GIPPSLAND residents are being cautioned about eating seafood caught from the Gippsland Lakes.
It follows what the Department of Health has reported as a "toxic algae bloom" in the lakes.
The levels are understood to be low and only relate to fishing, not swimming or other recreational activities.
The Department of Health website advises elevated levels of blue-green algae toxins "above the recommended health guideline levels have been detected in whole fish taken from the Gippsland Lakes".
"Recent test results show that the toxin is concentrated in the internal organs of fish, and that fish which have been gilled and gutted are safe to eat," the website says.
"Although immediate symptoms from ingestion of affected whole fish are very unlikely, if present these may be non-specific and related to liver function such as fatigue, abdominal pain or jaundice.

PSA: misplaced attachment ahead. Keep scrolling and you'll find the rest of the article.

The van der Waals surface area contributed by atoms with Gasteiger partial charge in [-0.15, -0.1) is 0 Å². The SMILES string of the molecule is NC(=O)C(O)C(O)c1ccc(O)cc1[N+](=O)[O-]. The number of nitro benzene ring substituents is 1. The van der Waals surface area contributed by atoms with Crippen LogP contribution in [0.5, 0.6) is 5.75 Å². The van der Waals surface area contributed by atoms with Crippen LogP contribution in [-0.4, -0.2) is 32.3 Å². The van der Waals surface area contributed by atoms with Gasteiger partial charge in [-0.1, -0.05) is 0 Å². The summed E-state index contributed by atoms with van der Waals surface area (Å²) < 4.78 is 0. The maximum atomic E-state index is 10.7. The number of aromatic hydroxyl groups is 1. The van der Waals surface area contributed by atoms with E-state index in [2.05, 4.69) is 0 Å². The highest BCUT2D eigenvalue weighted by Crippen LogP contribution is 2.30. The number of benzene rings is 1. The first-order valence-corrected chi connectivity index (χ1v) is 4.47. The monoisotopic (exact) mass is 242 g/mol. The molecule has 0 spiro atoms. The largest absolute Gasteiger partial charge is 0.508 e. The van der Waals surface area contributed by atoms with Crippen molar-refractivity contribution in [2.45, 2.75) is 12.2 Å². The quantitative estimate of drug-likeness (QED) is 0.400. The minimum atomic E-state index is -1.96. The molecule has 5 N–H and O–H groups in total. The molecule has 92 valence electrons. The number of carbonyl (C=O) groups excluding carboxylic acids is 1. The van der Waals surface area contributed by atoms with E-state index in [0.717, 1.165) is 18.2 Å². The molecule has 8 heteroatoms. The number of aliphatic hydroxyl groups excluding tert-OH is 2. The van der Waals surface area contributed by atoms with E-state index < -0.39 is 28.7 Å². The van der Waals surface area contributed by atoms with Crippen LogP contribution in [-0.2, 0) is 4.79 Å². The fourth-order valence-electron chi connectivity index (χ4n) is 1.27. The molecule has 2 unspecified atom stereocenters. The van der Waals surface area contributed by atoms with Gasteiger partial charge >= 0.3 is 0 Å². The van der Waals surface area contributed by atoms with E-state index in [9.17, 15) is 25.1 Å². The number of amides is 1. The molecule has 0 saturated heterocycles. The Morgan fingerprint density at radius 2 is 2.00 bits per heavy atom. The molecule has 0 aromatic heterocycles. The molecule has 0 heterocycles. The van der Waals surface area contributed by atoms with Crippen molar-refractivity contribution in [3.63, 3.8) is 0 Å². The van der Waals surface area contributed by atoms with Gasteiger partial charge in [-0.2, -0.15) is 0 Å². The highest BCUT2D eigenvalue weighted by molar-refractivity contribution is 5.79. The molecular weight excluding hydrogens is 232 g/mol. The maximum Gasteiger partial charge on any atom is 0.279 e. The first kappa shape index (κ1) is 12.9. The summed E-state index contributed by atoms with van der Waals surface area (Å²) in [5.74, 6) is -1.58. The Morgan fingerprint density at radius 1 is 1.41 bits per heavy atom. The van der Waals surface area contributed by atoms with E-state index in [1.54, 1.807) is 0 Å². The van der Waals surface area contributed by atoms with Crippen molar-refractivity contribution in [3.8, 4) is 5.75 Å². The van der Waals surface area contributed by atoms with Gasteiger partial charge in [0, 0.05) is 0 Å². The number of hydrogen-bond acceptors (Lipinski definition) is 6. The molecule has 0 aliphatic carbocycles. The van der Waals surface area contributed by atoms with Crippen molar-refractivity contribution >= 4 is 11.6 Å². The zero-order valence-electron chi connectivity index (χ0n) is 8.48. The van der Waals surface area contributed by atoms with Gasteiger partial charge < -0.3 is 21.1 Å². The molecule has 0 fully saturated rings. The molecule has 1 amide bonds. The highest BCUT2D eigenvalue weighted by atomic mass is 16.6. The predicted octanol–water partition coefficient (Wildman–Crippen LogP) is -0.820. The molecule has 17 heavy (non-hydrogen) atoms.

"Of greater concern are more chronic health effects that may occur from accumulation of toxin from consumption of whole fish, such as kidney or liver damage, effects on reproductive organs or fetal development, and a potentially increased risk of cancer."
Crabs, prawns and mussels should also not be consumed at this time.
Department of Sustainability and Environment's Dr Daniel Mainville said the algal levels were currently quite low.
"Low levels of the toxic algae Nodularia, detected in December have contributed to the accumulation of toxins in fish and seafood within the Lakes," Dr Mainville said.
"Currently Nodularia is only detected at very low levels in the Bunga Arm area.
"Ocean caught seafoods are still safe to eat."
Dr Mainville said the DSE regularly monitored algal levels in the Gippsland Lakes and regular updates could be found at the DSE website.